Workforce productivity

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Labour productivity levels in Europe. OECD, 2012
Labour productivity US, Japan, Germany

Workforce productivity is the amount of goods and services that a worker produces in a given amount of time. It is one of several types of productivity that economists measure. Workforce productivity can be measured for a firm, a process, an industry, or a country. It is often referred to as labor productivity.

The OECD defines it as "the ratio of a volume measure of output to a volume measure of input".[1] Volume measures of output are normally gross domestic product (GDP) or gross value added (GVA), expressed at constant prices i.e. adjusted for inflation. The three most commonly used measures of input are:

  1. hours worked;
  2. workforce jobs; and
  3. number of people in employment.


Workforce productivity can be measured in 2 ways, in physical terms or in price terms.

  • the intensity of labour-effort, and the quality of labour effort generally.
  • the creative activity involved in producing technical innovations.
  • the relative efficiency gains resulting from different systems of management, organization, co-ordination or engineering.
  • the productive effects of some forms of labour on other forms of labour.

These aspects of productivity refer to the qualitative dimensions of labour input. If an organization is using labour much more intensely, one can assume it's due to greater labour productivity, since the output per labour-effort may be the same. This insight becomes particularly important when a large part of what is produced in an economy consists of services. Management may be very preoccupied with the productivity of employees, but the productivity gains of management itself is very difficult to prove. While labor productivity growth has been seen as a useful barometer of the U.S. economy’s performance, recent research has examined why U.S. labor productivity rose during the recent downturn of 2008–2009, when U.S. gross domestic product plummeted.[2]

The validity of international comparisons of labour productivity can be limited by a number of measurement issues. The comparability of output measures can be negatively affected by the use of different valuations, which define the inclusion of taxes, margins, and costs, or different deflation indexes, which turn current output into constant output.[3] Labor input can be biased by different methods used to estimate average hours[4] or different methodologies used to estimate employed persons.[5] In addition, for level comparisons of labor productivity, output needs to be converted into a common currency. The preferred conversion factors are Purchasing Power Parities, but their accuracy can be negatively influenced by the limited representativeness of the goods and services compared and different aggregation methods.[6] To facilitate international comparisons of labor productivity, a number of organizations, such as the OECD, the Groningen Growth Centre, International Labor Comparisons Program, and The Conference Board, prepare productivity data adjusted specifically to enhance the data’s international comparability.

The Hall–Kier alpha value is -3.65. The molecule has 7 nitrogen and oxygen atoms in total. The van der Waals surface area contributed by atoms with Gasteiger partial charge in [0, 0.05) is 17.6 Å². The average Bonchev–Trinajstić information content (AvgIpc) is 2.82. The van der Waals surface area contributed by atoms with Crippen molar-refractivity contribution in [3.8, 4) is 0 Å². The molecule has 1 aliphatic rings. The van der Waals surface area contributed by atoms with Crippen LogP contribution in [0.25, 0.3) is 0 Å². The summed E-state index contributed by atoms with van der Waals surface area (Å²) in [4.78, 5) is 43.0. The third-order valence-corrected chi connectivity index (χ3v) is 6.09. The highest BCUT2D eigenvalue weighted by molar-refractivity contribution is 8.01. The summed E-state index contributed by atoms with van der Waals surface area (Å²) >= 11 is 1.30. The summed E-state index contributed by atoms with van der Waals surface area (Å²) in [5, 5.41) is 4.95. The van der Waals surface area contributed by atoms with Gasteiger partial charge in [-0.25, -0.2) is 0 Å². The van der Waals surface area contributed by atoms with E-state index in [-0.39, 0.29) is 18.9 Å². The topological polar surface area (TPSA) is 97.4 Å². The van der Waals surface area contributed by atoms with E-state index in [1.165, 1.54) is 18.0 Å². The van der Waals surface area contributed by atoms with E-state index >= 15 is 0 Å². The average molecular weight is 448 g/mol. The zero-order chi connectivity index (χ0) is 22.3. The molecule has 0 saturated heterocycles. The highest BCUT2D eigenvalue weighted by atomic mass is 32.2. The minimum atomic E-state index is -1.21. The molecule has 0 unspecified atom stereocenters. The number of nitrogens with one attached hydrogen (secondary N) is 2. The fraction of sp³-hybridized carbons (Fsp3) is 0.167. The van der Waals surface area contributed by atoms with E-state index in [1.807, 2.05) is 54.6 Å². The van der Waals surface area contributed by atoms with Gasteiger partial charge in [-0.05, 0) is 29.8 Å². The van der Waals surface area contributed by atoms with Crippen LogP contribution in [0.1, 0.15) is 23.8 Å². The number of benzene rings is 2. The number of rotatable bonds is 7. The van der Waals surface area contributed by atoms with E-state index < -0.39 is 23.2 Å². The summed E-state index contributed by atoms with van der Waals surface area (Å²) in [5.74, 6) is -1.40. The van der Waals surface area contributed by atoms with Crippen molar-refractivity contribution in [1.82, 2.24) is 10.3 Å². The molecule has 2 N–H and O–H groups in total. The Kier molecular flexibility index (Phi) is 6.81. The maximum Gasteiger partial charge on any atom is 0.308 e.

3 things that can affect the quality of labour[edit]

U.S. productivity and average real earnings, 1947–2008

In a survey of manufacturing growth and performance in Britain and Mauritius, it was found that:

“The factors affecting labour productivity or the performance of individual work roles are of broadly the same type as those that affect the performance of manufacturing firms as a whole. They include: (1) physical-organic, location, and technological factors; (2) cultural belief-value and individual attitudinal, motivational and behavioural factors; (3) international influences – e.g. levels of innovativeness and efficiency on the part of the owners and managers of inward investing foreign companies; (4) managerial-organizational and wider economic and political-legal environments; (5) levels of flexibility in internal labour markets and the organization of work activities – e.g. the presence or absence of traditional craft demarcation lines and barriers to occupational entry; and (6) individual rewards and payment systems, and the effectiveness of personnel managers and others in recruiting, training, communicating with, and performance-motivating employees on the basis of pay and other incentives.